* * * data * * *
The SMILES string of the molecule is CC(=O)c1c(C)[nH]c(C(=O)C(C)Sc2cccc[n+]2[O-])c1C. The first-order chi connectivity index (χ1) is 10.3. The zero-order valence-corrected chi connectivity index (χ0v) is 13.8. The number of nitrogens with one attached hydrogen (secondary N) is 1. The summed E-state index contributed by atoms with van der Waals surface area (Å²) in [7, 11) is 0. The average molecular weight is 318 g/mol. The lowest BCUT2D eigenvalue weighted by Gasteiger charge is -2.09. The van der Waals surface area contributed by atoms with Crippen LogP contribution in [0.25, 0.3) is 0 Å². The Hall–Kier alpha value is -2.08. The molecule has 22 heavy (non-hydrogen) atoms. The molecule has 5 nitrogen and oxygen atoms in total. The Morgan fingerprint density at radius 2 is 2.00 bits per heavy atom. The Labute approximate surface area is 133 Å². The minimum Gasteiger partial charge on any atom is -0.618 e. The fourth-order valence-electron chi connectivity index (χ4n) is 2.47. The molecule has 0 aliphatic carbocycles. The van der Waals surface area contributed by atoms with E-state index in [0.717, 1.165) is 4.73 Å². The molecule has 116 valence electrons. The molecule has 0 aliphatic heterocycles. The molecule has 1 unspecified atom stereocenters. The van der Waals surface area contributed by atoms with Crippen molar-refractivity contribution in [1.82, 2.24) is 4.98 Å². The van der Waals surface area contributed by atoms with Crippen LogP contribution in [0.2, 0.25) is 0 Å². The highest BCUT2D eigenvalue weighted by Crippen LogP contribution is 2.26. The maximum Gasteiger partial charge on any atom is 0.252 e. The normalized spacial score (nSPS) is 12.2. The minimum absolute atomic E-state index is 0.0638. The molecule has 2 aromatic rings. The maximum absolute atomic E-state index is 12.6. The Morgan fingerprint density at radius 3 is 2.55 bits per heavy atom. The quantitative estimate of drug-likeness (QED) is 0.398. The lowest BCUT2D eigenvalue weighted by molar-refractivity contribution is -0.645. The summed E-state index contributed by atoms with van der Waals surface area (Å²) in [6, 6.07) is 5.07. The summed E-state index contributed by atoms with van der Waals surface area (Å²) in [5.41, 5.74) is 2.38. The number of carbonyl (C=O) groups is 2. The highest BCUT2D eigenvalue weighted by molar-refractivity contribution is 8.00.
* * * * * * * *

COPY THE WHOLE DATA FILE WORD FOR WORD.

The SMILES string of the molecule is CC(=O)c1c(C)[nH]c(C(=O)C(C)Sc2cccc[n+]2[O-])c1C. The first-order chi connectivity index (χ1) is 10.3. The zero-order valence-corrected chi connectivity index (χ0v) is 13.8. The number of nitrogens with one attached hydrogen (secondary N) is 1. The summed E-state index contributed by atoms with van der Waals surface area (Å²) in [7, 11) is 0. The average molecular weight is 318 g/mol. The lowest BCUT2D eigenvalue weighted by Gasteiger charge is -2.09. The van der Waals surface area contributed by atoms with Crippen LogP contribution in [0.25, 0.3) is 0 Å². The Hall–Kier alpha value is -2.08. The molecule has 22 heavy (non-hydrogen) atoms. The molecule has 5 nitrogen and oxygen atoms in total. The Morgan fingerprint density at radius 2 is 2.00 bits per heavy atom. The Labute approximate surface area is 133 Å². The minimum Gasteiger partial charge on any atom is -0.618 e. The fourth-order valence-electron chi connectivity index (χ4n) is 2.47. The molecule has 0 aliphatic carbocycles. The van der Waals surface area contributed by atoms with E-state index in [0.717, 1.165) is 4.73 Å². The molecule has 116 valence electrons. The molecule has 0 aliphatic heterocycles. The molecule has 1 unspecified atom stereocenters. The van der Waals surface area contributed by atoms with Crippen molar-refractivity contribution in [1.82, 2.24) is 4.98 Å². The van der Waals surface area contributed by atoms with Crippen LogP contribution in [0.2, 0.25) is 0 Å². The highest BCUT2D eigenvalue weighted by Crippen LogP contribution is 2.26. The maximum Gasteiger partial charge on any atom is 0.252 e. The normalized spacial score (nSPS) is 12.2. The minimum absolute atomic E-state index is 0.0638. The molecule has 2 aromatic rings. The maximum absolute atomic E-state index is 12.6. The Morgan fingerprint density at radius 3 is 2.55 bits per heavy atom. The quantitative estimate of drug-likeness (QED) is 0.398. The lowest BCUT2D eigenvalue weighted by molar-refractivity contribution is -0.645. The summed E-state index contributed by atoms with van der Waals surface area (Å²) in [6, 6.07) is 5.07. The summed E-state index contributed by atoms with van der Waals surface area (Å²) in [5.41, 5.74) is 2.38. The number of carbonyl (C=O) groups is 2. The highest BCUT2D eigenvalue weighted by molar-refractivity contribution is 8.00.